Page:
An Example of Declining Per Capita Consumption in America

The attached article is about yesterday’s release of April housing starts. To make a long story short, housing starts jumped dramatically, rising 8%. However, before drawing the conclusion that this is a sign of the housing market bottoming out and beginning to rebound, you must look a little more deeply into the data. All of the improvement is due to a huge 36% jump in the construction of multi-family dwellings – apartments, townhouses and condominiums. Construction of single family homes actually fell once again, by 1.7%.


What’s at work here is the very per capita consumption-destroying effect of space conservation that I warn of in Five Short Blasts. As our population density continues to rise beyond its optimum level, and as our “effective” population density is driven much higher still by engaging in free trade with grossly overpopulated nations, more and more Americans are finding single family homes to be out of their reach. Over the decades, their incomes have been eroded by the loss of jobs overseas and the cost of single family homes has been driven higher by an ever-rising premium on undeveloped land, almost always farm land, now more than ever needed to meet an ever-growing demand for food and other renewable resources like corn for ethanol production. Now more Americans find it necessary to resort to the kind of housing that people settle for in other overpopulated nations in Europe and Asia.


Consider the impact on per capita consumption. Let’s say a family finds it necessary to move into a 1,200 square foot apartment instead of purchasing a 2,000 square foot home, and that it’s a three-story apartment building. Assume that, of the four walls that form the perimeter of the apartment, two are exterior walls with windows. The other two are shared with other apartments. Here’s how much per capita consumption for the following products has decreased:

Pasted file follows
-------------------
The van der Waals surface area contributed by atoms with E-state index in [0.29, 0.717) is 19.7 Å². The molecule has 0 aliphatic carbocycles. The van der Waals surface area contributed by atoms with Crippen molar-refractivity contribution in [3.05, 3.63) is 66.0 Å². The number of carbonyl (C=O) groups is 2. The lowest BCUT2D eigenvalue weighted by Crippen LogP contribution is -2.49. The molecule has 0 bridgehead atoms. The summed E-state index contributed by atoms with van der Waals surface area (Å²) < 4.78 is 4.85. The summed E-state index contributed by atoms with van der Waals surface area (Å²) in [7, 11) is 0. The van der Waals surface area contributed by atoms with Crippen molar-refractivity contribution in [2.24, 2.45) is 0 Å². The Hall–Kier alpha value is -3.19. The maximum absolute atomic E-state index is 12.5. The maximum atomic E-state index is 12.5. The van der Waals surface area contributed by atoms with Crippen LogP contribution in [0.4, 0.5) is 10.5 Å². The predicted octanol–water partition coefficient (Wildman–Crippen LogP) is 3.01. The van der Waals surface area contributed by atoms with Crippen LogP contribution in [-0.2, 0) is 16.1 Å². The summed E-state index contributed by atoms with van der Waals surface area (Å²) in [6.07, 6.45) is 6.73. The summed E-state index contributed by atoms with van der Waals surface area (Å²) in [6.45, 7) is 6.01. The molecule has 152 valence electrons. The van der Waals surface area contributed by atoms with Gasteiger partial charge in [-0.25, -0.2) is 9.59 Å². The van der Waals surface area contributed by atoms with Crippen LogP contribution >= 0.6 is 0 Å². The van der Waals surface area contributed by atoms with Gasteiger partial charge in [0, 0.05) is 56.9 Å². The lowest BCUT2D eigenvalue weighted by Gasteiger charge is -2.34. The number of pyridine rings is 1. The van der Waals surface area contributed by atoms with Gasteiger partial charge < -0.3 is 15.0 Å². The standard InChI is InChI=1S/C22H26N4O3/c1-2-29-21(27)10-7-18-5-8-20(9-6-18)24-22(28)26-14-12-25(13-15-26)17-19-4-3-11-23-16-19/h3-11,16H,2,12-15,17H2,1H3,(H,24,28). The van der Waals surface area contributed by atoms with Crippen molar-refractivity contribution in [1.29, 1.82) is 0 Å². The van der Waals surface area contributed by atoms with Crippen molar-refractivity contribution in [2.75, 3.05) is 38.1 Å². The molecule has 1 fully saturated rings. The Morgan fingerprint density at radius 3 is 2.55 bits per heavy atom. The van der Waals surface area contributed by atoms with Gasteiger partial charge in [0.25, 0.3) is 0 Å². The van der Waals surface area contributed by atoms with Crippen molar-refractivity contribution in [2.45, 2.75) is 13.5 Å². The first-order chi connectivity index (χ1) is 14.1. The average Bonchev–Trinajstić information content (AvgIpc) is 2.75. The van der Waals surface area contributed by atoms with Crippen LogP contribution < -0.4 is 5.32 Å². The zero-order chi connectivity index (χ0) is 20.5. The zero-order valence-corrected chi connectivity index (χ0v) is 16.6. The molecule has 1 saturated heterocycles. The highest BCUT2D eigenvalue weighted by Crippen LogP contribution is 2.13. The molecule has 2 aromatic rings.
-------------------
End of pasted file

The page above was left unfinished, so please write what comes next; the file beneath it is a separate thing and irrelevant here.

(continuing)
• steel and concrete for foundations – 80%

  • roofing materials – 80%

  • flooring materials – 40%

  • drywall for walls & ceilings – 57%


Not only is the labor required to build such structures dramatically reduced but so too is the labor involved in making the building products. While it may seem to a good thing that the per capita consumption of resources is reduced, the reduction in the per capita consumption of labor is not. Falling per capita consumption in the face of rising productivity is a recipe for economic disaster in the form of unemployment and poverty. This is the road that America is traveling – a long, slow journey leading away from the American Dream and toward a future of crowding, poverty and scarcity.


But it doesn’t have to be this way. The antidote is right in our grasp if only we have the courage to take it – stabilizing our population and imposing tariffs on the products of overpopulated nations. Anything short of these steps will doom us to trudging ever further down that dark path.


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